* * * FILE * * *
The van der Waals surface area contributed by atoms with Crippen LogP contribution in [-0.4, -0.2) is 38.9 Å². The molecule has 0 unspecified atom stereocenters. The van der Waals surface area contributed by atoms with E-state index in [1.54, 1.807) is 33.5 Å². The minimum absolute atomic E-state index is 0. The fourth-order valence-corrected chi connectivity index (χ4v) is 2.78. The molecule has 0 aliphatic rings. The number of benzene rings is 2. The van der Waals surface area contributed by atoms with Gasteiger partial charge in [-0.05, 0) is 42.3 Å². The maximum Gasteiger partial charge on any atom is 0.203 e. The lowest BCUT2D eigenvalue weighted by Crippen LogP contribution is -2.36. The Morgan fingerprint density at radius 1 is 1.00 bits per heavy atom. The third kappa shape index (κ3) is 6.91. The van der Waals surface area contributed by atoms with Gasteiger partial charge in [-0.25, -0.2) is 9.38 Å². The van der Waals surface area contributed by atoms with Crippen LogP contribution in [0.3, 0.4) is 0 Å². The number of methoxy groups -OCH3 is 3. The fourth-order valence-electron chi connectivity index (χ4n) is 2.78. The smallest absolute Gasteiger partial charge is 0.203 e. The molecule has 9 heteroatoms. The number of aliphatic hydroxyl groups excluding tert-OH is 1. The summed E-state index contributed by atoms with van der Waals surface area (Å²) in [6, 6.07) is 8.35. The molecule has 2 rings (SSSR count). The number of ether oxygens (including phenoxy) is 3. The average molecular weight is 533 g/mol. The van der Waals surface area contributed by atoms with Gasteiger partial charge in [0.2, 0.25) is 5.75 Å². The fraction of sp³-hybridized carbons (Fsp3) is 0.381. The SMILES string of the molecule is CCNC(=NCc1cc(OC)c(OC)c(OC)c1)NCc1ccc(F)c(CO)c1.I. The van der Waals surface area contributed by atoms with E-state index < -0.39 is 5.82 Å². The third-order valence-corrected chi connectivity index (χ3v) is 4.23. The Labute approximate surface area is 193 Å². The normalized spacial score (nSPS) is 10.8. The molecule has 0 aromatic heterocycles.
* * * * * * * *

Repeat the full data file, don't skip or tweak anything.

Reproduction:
The van der Waals surface area contributed by atoms with Crippen LogP contribution in [-0.4, -0.2) is 38.9 Å². The molecule has 0 unspecified atom stereocenters. The van der Waals surface area contributed by atoms with E-state index in [1.54, 1.807) is 33.5 Å². The minimum absolute atomic E-state index is 0. The fourth-order valence-corrected chi connectivity index (χ4v) is 2.78. The molecule has 0 aliphatic rings. The number of benzene rings is 2. The van der Waals surface area contributed by atoms with Gasteiger partial charge in [-0.05, 0) is 42.3 Å². The maximum Gasteiger partial charge on any atom is 0.203 e. The lowest BCUT2D eigenvalue weighted by Crippen LogP contribution is -2.36. The Morgan fingerprint density at radius 1 is 1.00 bits per heavy atom. The third kappa shape index (κ3) is 6.91. The van der Waals surface area contributed by atoms with Gasteiger partial charge in [-0.25, -0.2) is 9.38 Å². The van der Waals surface area contributed by atoms with Crippen LogP contribution in [0.3, 0.4) is 0 Å². The number of methoxy groups -OCH3 is 3. The fourth-order valence-electron chi connectivity index (χ4n) is 2.78. The smallest absolute Gasteiger partial charge is 0.203 e. The molecule has 9 heteroatoms. The number of aliphatic hydroxyl groups excluding tert-OH is 1. The summed E-state index contributed by atoms with van der Waals surface area (Å²) in [6, 6.07) is 8.35. The molecule has 2 rings (SSSR count). The number of ether oxygens (including phenoxy) is 3. The average molecular weight is 533 g/mol. The van der Waals surface area contributed by atoms with Gasteiger partial charge in [0.2, 0.25) is 5.75 Å². The fraction of sp³-hybridized carbons (Fsp3) is 0.381. The SMILES string of the molecule is CCNC(=NCc1cc(OC)c(OC)c(OC)c1)NCc1ccc(F)c(CO)c1.I. The van der Waals surface area contributed by atoms with E-state index < -0.39 is 5.82 Å². The third-order valence-corrected chi connectivity index (χ3v) is 4.23. The Labute approximate surface area is 193 Å². The normalized spacial score (nSPS) is 10.8. The molecule has 0 aromatic heterocycles.